I remember when I was a kid I’d hear the term ‘bottle it up’ a lot when it came to dealing with life’s problems. It’s been some time since I’ve heard it (thanks to friends and family who don’t use this approach too often), but it’s stuck with me over the years. One of the most important things I’ve learned on my mental health journey is that it’s extremely important that I let out my emotions as often as I can. Even more than that, it’s important to that when I let those emotions out, it’s in a healthy way that can help me build long-term wellness. Here’s how that came to be.

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Breaking Down Mental Health Terms: What is Dissociation?

When I write or talk about mental health, I can sometimes get too into the weeds and not properly explain some of the terms or definitions of some of the words I use. Language is extremely important to me in the way we talk about mental health, and clearly defining what certain terms mean (as well as their context) can be helpful to how we talk about mental health in the long run. That being said, I’ve decided to start breaking down some of these terms that could be more helpful to understand, and the first term I’ll be breaking down is dissociation.

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Having Anxiety During Vacation

Anxiety is not fun. Being on vacation, for the most part, is fun. So what happens when the two are combined? Well friends, I’d like to share with you what it’s like to deal with anxiety when you’re on vacation. It’s something I’ve been doing for years, and even before the pandemic, I knew there would be challenges when I took time off. But I’ve learned that while there will always be challenges, preparation can make a world of a difference when I try to enjoy my time off.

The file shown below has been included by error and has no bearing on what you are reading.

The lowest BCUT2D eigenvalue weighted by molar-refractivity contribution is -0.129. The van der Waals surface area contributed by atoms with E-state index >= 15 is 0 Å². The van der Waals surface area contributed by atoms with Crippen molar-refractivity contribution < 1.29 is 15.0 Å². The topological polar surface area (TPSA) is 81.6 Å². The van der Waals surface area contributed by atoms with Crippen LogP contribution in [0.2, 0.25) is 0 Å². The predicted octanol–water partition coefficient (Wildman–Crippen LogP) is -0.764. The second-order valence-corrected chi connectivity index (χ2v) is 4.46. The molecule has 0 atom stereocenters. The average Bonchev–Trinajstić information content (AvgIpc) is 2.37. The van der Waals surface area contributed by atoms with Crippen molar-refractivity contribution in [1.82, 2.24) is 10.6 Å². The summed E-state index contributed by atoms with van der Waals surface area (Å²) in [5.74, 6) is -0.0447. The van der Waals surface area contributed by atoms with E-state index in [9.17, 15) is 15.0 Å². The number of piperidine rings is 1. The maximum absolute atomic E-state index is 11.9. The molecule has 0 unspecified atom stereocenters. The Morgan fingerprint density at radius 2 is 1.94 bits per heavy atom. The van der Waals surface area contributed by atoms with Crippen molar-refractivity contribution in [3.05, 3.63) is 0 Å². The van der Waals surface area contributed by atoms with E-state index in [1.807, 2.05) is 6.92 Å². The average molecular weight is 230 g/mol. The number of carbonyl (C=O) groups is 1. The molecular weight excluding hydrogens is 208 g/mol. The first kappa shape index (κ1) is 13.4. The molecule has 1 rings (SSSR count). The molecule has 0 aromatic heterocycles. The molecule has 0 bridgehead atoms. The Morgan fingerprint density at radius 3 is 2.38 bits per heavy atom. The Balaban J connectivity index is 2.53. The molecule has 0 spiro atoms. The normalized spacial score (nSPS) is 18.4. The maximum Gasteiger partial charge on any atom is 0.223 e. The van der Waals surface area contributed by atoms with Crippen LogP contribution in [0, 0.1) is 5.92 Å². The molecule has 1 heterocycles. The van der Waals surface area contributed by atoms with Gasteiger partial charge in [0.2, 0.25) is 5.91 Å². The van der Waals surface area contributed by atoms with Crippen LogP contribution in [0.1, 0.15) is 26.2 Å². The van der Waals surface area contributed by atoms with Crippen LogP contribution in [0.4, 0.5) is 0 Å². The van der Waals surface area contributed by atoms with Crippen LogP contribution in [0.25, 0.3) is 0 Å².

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The Importance of Taking Time Off

We’re in peak summer time here in the United States, which means beautiful sunny weather, sometimes scorching temperature, and figuring out the age-old question of going on vacation. This would be a good time to post about why vacations are important for wellness, but since the logistics of going on vacation are still pretty difficult (worldwide pandemic and all), I decided to go even broader with my message. Even if we can’t get away this summer, it’s still important to take time off. Whether it’s from work, school, the lifestyle of a grinding entrepreneur, etc. there are many benefits from taking time off to relax and restore your wellness. Here’s why!

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A Look at Mental Health During Pride Month 2021

Last June, I took a deep dive into some statistics and data surrounding mental health and the LGBTQ+ community during Pride Month. Like many other communities, there is a big disparity in the amount of LGBTQ+ individuals who deal with mental health issues, and the numbers speak to that. And though it won’t be news for our siblings in that community, it presents the stark reality present as we look to understand how LGBTQ+ folks are affected by mental health disorders and mental illness.